Attentive leadership describes an institution-wide pervasive commitment to student success that appears in virtually all major communications with students and employees and drives policy decisions. If an issue arises that requires resolution, the standard applied is "how will this impact on student success?" While individual "champion" leaders often are present in these institutions, more often, there are many, as leadership behavior is apparent and extensive across all levels and programs.
The president needs to emphasize its importance in every message. For example, at one institution cited in the SREB study, the then-new president's first words to the incoming class let everyone know his expectation: "If you are not here with the goal of graduating in four years, you need to go someplace else!" The registrar needs to ensure that students can enroll in the classes they need when they need them. Academic advisors can play a huge role both in getting students on the right track and then keeping them there. Residence advisors need to be on the watch for signs of troubled students. Faculty members need to determine how best to communicate and inspire while making it clear that they are there to help -- not block -- student progress. Vice presidents and deans need to find ways to get faculty and staff to work together for an efficient and friendly student experience. Alumni need to serve as role models and facilitators for students trying to solve the puzzle of post-graduation employment. Support staff members need to facilitate as students try to negotiate necessary processes and procedures. And members of the custodial staff need to understand that clean hallways and tidy grounds can play an important part in helping students feel pride in their campus "home." Indeed, there is a role for everyone to play including, of course, the students themselves. Ultimately, they have to step up to the challenges, and by so doing, show other students that timely graduation is possible. Indeed, it is common for students to thank other students for serving as role models.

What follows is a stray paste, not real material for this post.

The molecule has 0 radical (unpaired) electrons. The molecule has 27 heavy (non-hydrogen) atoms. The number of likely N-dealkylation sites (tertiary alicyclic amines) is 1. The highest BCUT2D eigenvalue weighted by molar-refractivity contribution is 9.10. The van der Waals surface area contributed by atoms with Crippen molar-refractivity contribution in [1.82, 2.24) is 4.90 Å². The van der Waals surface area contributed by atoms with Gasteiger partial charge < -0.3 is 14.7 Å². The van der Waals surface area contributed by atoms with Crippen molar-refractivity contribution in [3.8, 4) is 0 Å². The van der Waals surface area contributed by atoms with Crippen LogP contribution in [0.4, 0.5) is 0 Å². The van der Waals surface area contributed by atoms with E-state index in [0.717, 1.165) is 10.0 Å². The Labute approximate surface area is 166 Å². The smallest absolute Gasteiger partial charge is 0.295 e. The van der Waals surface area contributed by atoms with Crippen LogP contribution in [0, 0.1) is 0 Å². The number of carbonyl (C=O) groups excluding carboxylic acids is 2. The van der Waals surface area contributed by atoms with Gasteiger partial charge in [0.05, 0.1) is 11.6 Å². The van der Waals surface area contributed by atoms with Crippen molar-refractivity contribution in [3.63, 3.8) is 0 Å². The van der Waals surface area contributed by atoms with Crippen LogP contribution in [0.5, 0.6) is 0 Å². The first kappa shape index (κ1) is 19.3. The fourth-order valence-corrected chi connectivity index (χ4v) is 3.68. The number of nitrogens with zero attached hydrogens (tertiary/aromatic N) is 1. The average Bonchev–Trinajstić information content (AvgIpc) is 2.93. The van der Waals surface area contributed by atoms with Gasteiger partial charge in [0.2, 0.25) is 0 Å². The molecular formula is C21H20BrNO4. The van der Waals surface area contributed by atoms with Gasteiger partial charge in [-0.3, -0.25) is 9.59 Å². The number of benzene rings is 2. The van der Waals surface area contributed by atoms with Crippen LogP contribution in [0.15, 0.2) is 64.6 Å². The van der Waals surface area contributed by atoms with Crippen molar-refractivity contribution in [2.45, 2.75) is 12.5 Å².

In summary, the key to attentive leadership is not charisma or flamboyance, but rather, consistency. Verbal and behavioral messages must remain the same from every department and person in the institution. Everyone must know that timely graduation is the goal and it is an expectation. This is more easily done with traditional students who attend full-time, but the principles apply to part-time adult students with uncertain and longer time horizons for graduation.
At Saint Leo University, one illustration of how we try to promote attentive leadership is through a theme first encountered by one of our people while visiting California State University, Long Beach: "graduation begins today." It helps communicate our belief that promoting timely graduation is everyone's business and all have a duty to make the theme come to life.
My next post will address the second key element to promotion of student success as identified in the SREB study: focus on the individual student.